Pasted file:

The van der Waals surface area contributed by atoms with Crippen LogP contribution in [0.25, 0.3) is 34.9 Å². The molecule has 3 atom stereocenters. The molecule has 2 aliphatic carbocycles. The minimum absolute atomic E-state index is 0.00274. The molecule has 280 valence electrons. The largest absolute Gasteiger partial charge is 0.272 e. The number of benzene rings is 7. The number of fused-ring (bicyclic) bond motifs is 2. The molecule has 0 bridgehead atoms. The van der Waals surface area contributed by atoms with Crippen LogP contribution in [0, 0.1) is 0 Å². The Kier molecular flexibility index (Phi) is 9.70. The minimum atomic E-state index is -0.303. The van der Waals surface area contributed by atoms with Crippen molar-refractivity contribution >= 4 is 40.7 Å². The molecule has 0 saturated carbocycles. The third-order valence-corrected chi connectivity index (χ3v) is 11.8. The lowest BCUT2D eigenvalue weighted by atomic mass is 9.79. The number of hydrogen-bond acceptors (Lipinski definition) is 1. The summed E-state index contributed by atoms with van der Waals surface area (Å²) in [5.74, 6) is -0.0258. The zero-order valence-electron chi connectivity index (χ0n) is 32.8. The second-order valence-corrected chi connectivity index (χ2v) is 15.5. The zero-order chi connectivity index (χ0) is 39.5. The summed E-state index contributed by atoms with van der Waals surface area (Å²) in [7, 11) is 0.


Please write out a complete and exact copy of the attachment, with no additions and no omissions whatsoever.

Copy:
The van der Waals surface area contributed by atoms with Crippen LogP contribution in [0.25, 0.3) is 34.9 Å². The molecule has 3 atom stereocenters. The molecule has 2 aliphatic carbocycles. The minimum absolute atomic E-state index is 0.00274. The molecule has 280 valence electrons. The largest absolute Gasteiger partial charge is 0.272 e. The number of benzene rings is 7. The number of fused-ring (bicyclic) bond motifs is 2. The molecule has 0 bridgehead atoms. The van der Waals surface area contributed by atoms with Crippen LogP contribution in [0, 0.1) is 0 Å². The Kier molecular flexibility index (Phi) is 9.70. The minimum atomic E-state index is -0.303. The van der Waals surface area contributed by atoms with Crippen molar-refractivity contribution >= 4 is 40.7 Å². The molecule has 0 saturated carbocycles. The third-order valence-corrected chi connectivity index (χ3v) is 11.8. The lowest BCUT2D eigenvalue weighted by atomic mass is 9.79. The number of hydrogen-bond acceptors (Lipinski definition) is 1. The summed E-state index contributed by atoms with van der Waals surface area (Å²) in [5.74, 6) is -0.0258. The zero-order valence-electron chi connectivity index (χ0n) is 32.8. The second-order valence-corrected chi connectivity index (χ2v) is 15.5. The zero-order chi connectivity index (χ0) is 39.5. The summed E-state index contributed by atoms with van der Waals surface area (Å²) in [7, 11) is 0.